43.  Indeed, it is clear from what Lord Lloyd said in his report that the aim was to catch the possession of information which would typically be of use to terrorists, as opposed to ordinary members of the population. So, to fall within the section, the information must, of its very nature, be designed to provide practical assistance to a person committing or preparing an act or terrorism. Because that is its nature, section 58(3) requires someone who collects, records or possesses the information to show that he had a reasonable excuse for doing so. The information is such as “calls for an explanation", as Lord Phillips of Worth Matravers LCJ, said in R v K [2008] 2 WLR 1026, 1031, para 14. Of course, it is not necessary that the information should be useful only to a person committing etc an act of terrorism. For instance, information on where to obtain explosives is capable of falling within section 58(1), even though an ordinary crook planning a bank robbery might also find it useful.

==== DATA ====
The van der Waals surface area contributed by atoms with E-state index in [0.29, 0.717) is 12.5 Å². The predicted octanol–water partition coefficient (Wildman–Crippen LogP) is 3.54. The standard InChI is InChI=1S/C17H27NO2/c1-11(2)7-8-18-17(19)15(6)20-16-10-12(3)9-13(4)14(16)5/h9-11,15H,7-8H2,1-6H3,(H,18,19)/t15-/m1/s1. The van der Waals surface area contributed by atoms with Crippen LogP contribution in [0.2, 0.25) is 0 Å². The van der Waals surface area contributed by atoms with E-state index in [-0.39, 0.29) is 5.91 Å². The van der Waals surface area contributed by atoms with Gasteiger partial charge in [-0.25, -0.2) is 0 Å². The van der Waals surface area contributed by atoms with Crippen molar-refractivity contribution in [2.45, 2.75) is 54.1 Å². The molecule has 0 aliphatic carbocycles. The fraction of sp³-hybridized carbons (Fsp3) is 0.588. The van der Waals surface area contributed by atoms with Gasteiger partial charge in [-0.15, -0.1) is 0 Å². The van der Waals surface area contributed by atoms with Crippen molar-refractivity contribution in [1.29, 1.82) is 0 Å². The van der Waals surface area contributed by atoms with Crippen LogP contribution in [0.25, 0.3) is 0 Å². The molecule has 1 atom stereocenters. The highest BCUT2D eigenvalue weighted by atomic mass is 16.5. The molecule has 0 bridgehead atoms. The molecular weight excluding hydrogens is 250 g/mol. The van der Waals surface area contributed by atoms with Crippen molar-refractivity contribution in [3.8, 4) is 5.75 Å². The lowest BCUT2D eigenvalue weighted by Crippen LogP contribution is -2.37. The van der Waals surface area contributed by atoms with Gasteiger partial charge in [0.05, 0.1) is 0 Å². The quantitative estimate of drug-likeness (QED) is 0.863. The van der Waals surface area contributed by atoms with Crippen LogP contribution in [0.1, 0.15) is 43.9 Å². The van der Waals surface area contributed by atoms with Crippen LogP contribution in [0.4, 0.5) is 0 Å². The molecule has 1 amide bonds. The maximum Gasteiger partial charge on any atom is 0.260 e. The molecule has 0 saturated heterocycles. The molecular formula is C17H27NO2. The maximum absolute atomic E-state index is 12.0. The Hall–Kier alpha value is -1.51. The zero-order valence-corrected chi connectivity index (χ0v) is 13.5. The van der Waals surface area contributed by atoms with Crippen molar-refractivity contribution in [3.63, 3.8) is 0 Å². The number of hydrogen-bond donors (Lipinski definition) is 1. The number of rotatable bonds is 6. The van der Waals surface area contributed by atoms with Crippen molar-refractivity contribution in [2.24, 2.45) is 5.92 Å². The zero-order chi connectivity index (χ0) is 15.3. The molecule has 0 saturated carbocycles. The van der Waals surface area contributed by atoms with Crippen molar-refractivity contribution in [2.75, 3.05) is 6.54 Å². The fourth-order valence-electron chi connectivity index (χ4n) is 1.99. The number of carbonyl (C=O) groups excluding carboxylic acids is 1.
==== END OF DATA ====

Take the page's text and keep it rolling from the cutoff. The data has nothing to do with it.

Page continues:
44.  The role of extrinsic evidence is limited. It can be used to explain to the jury the significance of something in the document, say, a chemical formula, in connection with the planning of an explosion. It can also be used to explain the true nature of the information in a document which has been prepared so as to appear innocuous but whose actual nature and contents are concealed by the use of some sort of code or equivalent device. But, since the document must contain information which is, of its very nature, likely to be useful to a potential terrorist, evidence cannot be led with the aim of showing that a document, such as a timetable, containing everyday information, should be treated as falling within section 58(1). That evidence will be relevant to a charge under section 57(1), but not to a charge under section 58(1).